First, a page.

Mixing several produce items in one load is common and often compromises have to be made in selecting an optimal temperature and atmospheric composition when transporting chilling-sensitive with non-chilling sensitive commodities or ethylene-producing with ethylene-sensitive commodities. In the latter case, ethylene scrubbers can be used to remove ethylene from the circulating air within the vehicle. Several types of insulating pallet covers are available for protecting chilling-sensitive commodities when transported with non-chilling-sensitive commodities at temperatures below their threshold chilling temperatures.

3.5 The cold chain and its importance

The cold chain encompasses all the critical steps and processes that foods and other perishable products must undergo in order to maintain their quality. Like any chain, the cold chain is only as strong as its weakest link. Major limitations experienced by the cold-chain include poor temperature management due to either the lack of, or limitations in, refrigeration, handling, storage, and humidity control. Investment in cold chain infrastructure ultimately leads to a reduction in the level of losses and quality degradation in fresh produce, with overall net positive economic returns.

3.6 Return on investment in temperature and relative humidity management

Deficiencies in cold chain management whether due to limitations in refrigeration, improper handling and storage, or inadequate humidity control, can lead to losses in profits as well as in horticultural crops. Overcoming such deficiencies necessitates improvements in methodologies, operations and handling along the chain. Often the level of investment required in overcoming such deficiencies is minimal in comparison to the level of losses sustained over time.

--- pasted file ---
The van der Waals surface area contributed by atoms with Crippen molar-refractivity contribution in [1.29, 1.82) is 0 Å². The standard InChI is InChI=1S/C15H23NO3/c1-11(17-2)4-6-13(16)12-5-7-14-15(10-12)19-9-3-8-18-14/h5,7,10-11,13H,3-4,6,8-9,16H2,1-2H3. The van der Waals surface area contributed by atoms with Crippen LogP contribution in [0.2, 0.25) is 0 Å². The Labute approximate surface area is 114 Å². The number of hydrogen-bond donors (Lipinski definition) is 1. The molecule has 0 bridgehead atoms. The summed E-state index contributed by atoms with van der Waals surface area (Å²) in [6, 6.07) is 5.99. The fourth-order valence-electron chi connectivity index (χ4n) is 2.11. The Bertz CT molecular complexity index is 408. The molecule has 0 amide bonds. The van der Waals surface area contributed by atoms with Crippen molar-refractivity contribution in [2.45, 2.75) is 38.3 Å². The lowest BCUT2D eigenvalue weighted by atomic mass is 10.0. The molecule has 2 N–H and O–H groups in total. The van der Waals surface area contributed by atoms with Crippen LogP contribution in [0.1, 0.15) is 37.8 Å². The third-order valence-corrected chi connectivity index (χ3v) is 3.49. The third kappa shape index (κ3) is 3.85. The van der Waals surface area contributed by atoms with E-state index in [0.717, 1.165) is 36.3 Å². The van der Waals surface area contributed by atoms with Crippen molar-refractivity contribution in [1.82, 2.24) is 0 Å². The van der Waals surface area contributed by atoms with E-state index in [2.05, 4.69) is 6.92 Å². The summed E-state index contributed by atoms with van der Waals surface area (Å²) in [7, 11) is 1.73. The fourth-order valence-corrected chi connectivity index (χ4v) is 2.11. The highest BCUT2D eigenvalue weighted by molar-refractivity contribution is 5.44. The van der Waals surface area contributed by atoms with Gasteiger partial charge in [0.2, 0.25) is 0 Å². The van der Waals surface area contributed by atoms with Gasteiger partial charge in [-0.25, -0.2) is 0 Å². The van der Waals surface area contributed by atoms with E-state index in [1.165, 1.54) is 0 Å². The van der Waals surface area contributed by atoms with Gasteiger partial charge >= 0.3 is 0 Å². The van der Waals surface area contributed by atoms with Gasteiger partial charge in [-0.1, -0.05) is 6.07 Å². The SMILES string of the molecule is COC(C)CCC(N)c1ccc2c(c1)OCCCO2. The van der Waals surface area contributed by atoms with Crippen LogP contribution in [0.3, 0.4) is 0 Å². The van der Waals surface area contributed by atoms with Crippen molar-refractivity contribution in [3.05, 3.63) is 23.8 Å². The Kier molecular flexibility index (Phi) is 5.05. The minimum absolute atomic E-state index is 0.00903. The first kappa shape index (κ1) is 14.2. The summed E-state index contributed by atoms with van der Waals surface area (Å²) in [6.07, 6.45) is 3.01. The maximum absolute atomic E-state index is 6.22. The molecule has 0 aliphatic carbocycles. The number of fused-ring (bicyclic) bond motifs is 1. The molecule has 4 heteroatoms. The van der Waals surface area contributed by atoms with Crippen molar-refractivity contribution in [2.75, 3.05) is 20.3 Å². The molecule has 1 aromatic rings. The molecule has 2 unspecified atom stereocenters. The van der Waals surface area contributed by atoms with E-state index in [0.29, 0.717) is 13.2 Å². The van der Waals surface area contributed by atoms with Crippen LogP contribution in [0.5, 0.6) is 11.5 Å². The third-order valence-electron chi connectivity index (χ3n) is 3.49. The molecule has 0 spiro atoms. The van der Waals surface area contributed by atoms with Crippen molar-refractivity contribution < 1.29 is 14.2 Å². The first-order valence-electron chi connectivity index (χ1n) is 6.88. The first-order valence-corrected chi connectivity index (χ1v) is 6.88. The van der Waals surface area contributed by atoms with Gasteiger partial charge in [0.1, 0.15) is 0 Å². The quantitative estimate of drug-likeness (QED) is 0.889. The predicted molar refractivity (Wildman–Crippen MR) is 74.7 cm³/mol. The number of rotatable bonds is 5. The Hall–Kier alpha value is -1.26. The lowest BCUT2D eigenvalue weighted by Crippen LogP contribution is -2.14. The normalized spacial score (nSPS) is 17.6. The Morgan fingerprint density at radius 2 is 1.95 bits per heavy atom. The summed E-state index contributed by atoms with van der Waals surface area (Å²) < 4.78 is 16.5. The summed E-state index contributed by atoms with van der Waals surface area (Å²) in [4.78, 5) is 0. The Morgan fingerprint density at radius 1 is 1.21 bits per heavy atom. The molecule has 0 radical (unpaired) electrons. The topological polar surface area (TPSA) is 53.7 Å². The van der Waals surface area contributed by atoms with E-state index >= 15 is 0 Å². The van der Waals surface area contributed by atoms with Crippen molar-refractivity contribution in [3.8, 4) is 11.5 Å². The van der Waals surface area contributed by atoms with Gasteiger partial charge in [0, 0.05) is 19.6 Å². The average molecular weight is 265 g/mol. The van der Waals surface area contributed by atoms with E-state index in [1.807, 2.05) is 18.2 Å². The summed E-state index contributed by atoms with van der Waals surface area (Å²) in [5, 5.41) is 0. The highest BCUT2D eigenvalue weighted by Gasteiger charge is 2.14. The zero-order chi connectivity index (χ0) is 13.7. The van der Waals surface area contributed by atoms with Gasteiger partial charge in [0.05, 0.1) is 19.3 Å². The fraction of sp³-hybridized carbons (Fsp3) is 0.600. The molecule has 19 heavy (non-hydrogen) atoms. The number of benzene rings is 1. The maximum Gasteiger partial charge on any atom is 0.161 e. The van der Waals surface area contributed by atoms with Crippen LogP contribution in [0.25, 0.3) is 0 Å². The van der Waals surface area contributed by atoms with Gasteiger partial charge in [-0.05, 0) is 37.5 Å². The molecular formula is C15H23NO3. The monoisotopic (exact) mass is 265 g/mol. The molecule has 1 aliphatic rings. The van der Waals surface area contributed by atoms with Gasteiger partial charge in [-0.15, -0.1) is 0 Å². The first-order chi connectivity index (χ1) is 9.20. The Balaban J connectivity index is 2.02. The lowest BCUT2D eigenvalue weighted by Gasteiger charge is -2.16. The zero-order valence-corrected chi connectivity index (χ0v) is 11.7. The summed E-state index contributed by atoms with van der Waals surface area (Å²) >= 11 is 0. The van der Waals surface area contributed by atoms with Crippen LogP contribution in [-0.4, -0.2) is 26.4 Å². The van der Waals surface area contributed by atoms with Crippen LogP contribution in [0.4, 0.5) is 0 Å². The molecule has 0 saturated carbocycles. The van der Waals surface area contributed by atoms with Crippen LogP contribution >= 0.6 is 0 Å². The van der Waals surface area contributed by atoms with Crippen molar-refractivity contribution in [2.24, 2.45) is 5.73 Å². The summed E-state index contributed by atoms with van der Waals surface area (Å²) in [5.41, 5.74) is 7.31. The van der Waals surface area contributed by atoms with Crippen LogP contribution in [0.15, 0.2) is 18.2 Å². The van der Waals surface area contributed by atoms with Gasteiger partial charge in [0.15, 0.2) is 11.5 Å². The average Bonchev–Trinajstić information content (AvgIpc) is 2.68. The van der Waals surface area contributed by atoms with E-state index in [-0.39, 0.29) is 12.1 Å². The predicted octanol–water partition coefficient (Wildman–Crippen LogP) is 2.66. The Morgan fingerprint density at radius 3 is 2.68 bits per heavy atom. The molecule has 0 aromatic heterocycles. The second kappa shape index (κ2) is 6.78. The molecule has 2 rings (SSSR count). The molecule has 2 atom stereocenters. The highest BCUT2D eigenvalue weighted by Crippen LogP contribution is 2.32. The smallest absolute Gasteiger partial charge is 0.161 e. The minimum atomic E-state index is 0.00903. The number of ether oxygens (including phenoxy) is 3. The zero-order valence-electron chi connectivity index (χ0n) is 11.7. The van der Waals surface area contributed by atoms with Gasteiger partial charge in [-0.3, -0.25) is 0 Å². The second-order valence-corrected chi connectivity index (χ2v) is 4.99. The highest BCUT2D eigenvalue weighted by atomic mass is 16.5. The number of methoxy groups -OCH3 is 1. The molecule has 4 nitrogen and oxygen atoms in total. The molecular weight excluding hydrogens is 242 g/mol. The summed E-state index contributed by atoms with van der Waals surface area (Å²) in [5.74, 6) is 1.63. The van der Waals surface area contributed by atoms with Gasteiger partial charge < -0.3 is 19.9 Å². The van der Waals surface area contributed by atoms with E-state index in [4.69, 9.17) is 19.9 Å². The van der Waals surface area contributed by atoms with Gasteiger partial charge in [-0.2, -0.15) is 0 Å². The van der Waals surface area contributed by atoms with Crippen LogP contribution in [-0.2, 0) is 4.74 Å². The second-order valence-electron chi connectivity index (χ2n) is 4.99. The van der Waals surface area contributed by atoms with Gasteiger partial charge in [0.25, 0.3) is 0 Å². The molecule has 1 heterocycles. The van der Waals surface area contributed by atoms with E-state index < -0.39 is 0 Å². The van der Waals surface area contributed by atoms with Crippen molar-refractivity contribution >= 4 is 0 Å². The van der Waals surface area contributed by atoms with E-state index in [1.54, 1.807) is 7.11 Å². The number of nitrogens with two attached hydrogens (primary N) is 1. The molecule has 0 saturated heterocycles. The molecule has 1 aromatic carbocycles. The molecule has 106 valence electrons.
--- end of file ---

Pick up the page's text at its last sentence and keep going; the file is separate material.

A University of California study determined that a one-hour delay in cooling strawberries after harvest resulted in a 10 percent loss due to decay during marketing. The resulting economic loss exceeded the increased cost of expedited handling of the strawberries by more frequent deliveries of harvested fruit to the cooling facility and initiation of forced-air cooling. Similarly, a University of Georgia study showed that poor temperature management of lettuce resulted in a net income loss of US$172.50 per truck-load of 900 cartons.

Maintaining The Cold Chain For Perishables


· Minimize delays before cooling

· Cool the product thoroughly as soon as possible


· Store the product at optimum temperature


· Practice first in first out rotation


· Ship to market as soon as possible


· Use refrigerated loading area

to Market

· Cool truck before loading

· Load pallets towards the center of the truck

· Put insulating plastic strips inside door of reefer
if truck makes multiple stops

· Avoid delays during transport

· Monitor product temperature during transport


· Use a refrigerated unloading area

at destination

· Measure product temperature

· Move product quickly to the proper storage area

· Transport to retail markets or foodservice

operations in refrigerated trucks

· Display at proper temperature range

Handling at

· Store product at proper temperature

home or

· Use the product as soon as possible



A University of California study determined that excess weight loss coupled with color deterioration resulting from delays between harvest and cooling, improper refrigeration temperature and relative humidity control during the shipping of table grapes resulted in a 15 percent loss in the value of that commodity. Resultant monetary losses were greater than the cost of improved management of temperature and RH of the grapes with perforated plastic liners in the boxes and by minimizing delays prior to cooling with humidified, forced air.